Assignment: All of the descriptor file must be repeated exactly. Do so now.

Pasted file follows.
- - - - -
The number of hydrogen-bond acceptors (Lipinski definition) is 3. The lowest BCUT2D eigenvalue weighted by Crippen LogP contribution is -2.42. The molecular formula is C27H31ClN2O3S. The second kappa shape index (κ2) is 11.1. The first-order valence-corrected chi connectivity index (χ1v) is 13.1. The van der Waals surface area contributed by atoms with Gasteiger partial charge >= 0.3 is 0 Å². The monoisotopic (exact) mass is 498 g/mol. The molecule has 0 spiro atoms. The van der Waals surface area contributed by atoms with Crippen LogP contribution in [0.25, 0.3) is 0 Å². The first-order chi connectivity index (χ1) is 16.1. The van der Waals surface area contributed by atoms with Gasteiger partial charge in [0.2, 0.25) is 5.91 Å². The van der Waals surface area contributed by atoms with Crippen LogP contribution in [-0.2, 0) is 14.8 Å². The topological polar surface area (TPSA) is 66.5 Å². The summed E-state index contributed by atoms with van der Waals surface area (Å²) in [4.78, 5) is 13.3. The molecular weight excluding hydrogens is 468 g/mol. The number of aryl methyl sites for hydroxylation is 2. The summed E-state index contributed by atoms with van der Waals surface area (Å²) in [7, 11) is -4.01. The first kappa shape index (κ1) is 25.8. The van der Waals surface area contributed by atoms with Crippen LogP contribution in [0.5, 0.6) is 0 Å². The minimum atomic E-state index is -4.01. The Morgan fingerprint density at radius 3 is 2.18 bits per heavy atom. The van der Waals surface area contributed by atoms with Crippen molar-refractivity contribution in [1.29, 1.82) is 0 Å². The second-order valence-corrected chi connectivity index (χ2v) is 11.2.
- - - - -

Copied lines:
The number of hydrogen-bond acceptors (Lipinski definition) is 3. The lowest BCUT2D eigenvalue weighted by Crippen LogP contribution is -2.42. The molecular formula is C27H31ClN2O3S. The second kappa shape index (κ2) is 11.1. The first-order valence-corrected chi connectivity index (χ1v) is 13.1. The van der Waals surface area contributed by atoms with Gasteiger partial charge >= 0.3 is 0 Å². The monoisotopic (exact) mass is 498 g/mol. The molecule has 0 spiro atoms. The van der Waals surface area contributed by atoms with Crippen LogP contribution in [0.25, 0.3) is 0 Å². The first-order chi connectivity index (χ1) is 16.1. The van der Waals surface area contributed by atoms with Gasteiger partial charge in [0.2, 0.25) is 5.91 Å². The van der Waals surface area contributed by atoms with Crippen LogP contribution in [-0.2, 0) is 14.8 Å². The topological polar surface area (TPSA) is 66.5 Å². The summed E-state index contributed by atoms with van der Waals surface area (Å²) in [4.78, 5) is 13.3. The molecular weight excluding hydrogens is 468 g/mol. The number of aryl methyl sites for hydroxylation is 2. The summed E-state index contributed by atoms with van der Waals surface area (Å²) in [7, 11) is -4.01. The first kappa shape index (κ1) is 25.8. The van der Waals surface area contributed by atoms with Crippen LogP contribution in [0.5, 0.6) is 0 Å². The minimum atomic E-state index is -4.01. The Morgan fingerprint density at radius 3 is 2.18 bits per heavy atom. The van der Waals surface area contributed by atoms with Crippen molar-refractivity contribution in [1.29, 1.82) is 0 Å². The second-order valence-corrected chi connectivity index (χ2v) is 11.2.